forbid the use of non “type certified” radios on the marine
bands excepting an emergency
. So what would be the tragedy of allowing knowledgeable ham operators to utilize the marine
bands while operating offshore
in a maritime mobile application?
Let’s be clear. I am not suggesting anyone break the law and transmit out of band. This is purely an academic discussion challenging the wisdom of current
and the view of many new cruisers.
Technology has evolved and the use of HF by commercial
marine carriers has significantly diminished over the past two decades. Simultaneously, the cruising community has grown exponentially to the point where it seems the majority of users on the marine bands are relatively untrained recreational cruisers. At the same time, HAM radios have evolved from the build it yourself Heath kits of the 60’s to highly sophisticated transceivers.
Let’s really think about many of the comments made in previous posts and see how they stack up. Admittedly, I will have a HAM operator’s perspective so please take my comments from where they come. For comparison purposes, the numbers I state below are from Icom’s specification sheets
for the 706 mkiiG and the marine 802 . I believe these two units are representative of the most popular rigs used by recreational cruising sailors on either side of the spectrum.
So what’s been said….
Marine HF radios draw less power and have a significantly greater tolerance for low voltage
802 13.6V (DC) +/- 15%
706 13.8V (DC) +/- 15%
On the low voltage range critical to cruisers, Icom certifies performance at 11.56 vs. 11.73 volts. Yep, .17 volts. Decide for yourself how significant this is. Unfortunately, neither of these numbers are likely to improve in the future given the digital technologies.
Ham radios frequently transmit out of frequency and cannot match the much higher tolerance requirements of marine HF radios
Icom 802 -62db
Icom 706 -60db
Icom 802 10hz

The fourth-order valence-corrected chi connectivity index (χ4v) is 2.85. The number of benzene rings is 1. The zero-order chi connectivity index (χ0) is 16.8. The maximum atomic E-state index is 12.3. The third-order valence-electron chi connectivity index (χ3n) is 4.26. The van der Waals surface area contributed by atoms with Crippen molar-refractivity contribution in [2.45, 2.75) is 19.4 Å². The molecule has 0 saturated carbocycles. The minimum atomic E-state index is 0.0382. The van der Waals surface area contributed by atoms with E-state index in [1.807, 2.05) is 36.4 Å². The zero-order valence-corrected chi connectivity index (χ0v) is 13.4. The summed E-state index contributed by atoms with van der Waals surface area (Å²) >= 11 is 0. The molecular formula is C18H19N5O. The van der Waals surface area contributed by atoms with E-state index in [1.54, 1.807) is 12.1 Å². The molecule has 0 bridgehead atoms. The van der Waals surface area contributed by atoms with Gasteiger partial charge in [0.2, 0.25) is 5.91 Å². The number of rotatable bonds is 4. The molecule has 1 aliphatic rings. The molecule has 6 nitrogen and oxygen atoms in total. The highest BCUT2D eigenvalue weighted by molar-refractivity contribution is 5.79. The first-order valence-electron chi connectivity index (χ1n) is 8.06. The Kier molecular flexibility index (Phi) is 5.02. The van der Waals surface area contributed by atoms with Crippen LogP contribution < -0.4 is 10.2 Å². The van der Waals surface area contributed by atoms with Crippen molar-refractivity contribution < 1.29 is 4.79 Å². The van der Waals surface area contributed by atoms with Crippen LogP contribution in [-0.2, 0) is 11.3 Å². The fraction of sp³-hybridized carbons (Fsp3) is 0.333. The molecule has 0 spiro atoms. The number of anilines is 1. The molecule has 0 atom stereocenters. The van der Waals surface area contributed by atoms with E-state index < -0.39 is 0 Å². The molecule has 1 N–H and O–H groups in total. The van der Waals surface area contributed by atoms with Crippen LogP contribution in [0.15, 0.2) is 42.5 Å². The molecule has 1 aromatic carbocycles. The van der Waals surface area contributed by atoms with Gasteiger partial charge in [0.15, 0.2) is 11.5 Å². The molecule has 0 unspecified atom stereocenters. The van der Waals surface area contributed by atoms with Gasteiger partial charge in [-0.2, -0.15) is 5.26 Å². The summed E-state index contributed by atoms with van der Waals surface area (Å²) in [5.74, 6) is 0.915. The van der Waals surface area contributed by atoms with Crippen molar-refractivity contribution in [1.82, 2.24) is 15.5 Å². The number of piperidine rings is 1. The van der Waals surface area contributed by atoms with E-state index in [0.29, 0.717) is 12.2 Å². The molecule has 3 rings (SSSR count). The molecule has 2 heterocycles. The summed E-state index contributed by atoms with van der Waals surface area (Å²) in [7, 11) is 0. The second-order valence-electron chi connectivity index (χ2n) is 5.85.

Icom 706 1 ppm = 8hz @ 8mhz; “warmed up” unit. 7 ppm vs. unstated for 802 for 1st 60 minutes
Marine HF radios are much more weather
resistant and suited to use on yachts
Marine HF radios are easier to operate
I suspect this is more a matter of preference and what unit one learned on. For me, I am confused by the controls of the 802 but can easily adapt to most intermediate level ham radios. As for the untrained crew argument – both my wife and I hold general amateur licenses. I don’t think we are unique in the cruising world. That’s our normal crew. There’s a reason ham radios have all those dials – we can pull in a signal.
Marine HF radios are a safety
item, inclusive of “one touch” access to rescue
So program a key on the ham radio
. This is getting silly. Must all gear
used on a cruising yacht require no forethought?
So what’s the bottom line?
The use of HF by commercial
marine operators is decreasing rapidly. I think you can make a credible argument that the FCC should enter the 21st century and lift
their antiquated and senseless ban on using non type certified radios on the MB frequencies. Without a change in these regulations, marine HF will be relegated to an essentially unlicensed amateur band used by affluent recreational cruisers. Due to superior marketing
, the financial position of American cruisers and the significantly easier licensing requirements of marine HF in the US vs. HAM, I suspect that marine HF will become the norm for American cruisers. As such, the majority of the cruising nets will ultimately move to marine HF frequencies along with commercial weather
routers (who cannot operate on the HAM bands). Are we really better served with untrained operators using (at best) marginally better equipment
Come on FCC – open up.